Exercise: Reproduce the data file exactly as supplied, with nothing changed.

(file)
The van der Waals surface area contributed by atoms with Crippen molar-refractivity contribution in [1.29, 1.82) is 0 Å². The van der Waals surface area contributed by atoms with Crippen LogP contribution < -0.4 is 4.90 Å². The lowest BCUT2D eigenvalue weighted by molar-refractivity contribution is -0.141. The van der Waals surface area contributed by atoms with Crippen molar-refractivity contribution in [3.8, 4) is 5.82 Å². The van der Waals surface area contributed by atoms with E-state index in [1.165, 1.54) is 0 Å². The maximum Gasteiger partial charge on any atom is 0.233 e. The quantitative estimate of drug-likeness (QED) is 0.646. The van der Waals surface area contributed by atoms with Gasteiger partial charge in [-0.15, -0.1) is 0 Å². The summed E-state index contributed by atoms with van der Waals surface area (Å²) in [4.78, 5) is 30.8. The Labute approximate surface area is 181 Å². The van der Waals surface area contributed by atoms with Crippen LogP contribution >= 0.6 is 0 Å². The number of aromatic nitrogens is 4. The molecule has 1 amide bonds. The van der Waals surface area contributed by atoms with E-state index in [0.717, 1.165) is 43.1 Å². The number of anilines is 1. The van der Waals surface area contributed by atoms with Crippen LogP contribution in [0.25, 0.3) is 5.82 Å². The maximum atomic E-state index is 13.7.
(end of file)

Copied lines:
The van der Waals surface area contributed by atoms with Crippen molar-refractivity contribution in [1.29, 1.82) is 0 Å². The van der Waals surface area contributed by atoms with Crippen LogP contribution < -0.4 is 4.90 Å². The lowest BCUT2D eigenvalue weighted by molar-refractivity contribution is -0.141. The van der Waals surface area contributed by atoms with Crippen molar-refractivity contribution in [3.8, 4) is 5.82 Å². The van der Waals surface area contributed by atoms with E-state index in [1.165, 1.54) is 0 Å². The maximum Gasteiger partial charge on any atom is 0.233 e. The quantitative estimate of drug-likeness (QED) is 0.646. The van der Waals surface area contributed by atoms with Gasteiger partial charge in [-0.15, -0.1) is 0 Å². The summed E-state index contributed by atoms with van der Waals surface area (Å²) in [4.78, 5) is 30.8. The Labute approximate surface area is 181 Å². The van der Waals surface area contributed by atoms with Crippen LogP contribution >= 0.6 is 0 Å². The number of aromatic nitrogens is 4. The molecule has 1 amide bonds. The van der Waals surface area contributed by atoms with E-state index in [0.717, 1.165) is 43.1 Å². The number of anilines is 1. The van der Waals surface area contributed by atoms with Crippen LogP contribution in [0.25, 0.3) is 5.82 Å². The maximum atomic E-state index is 13.7.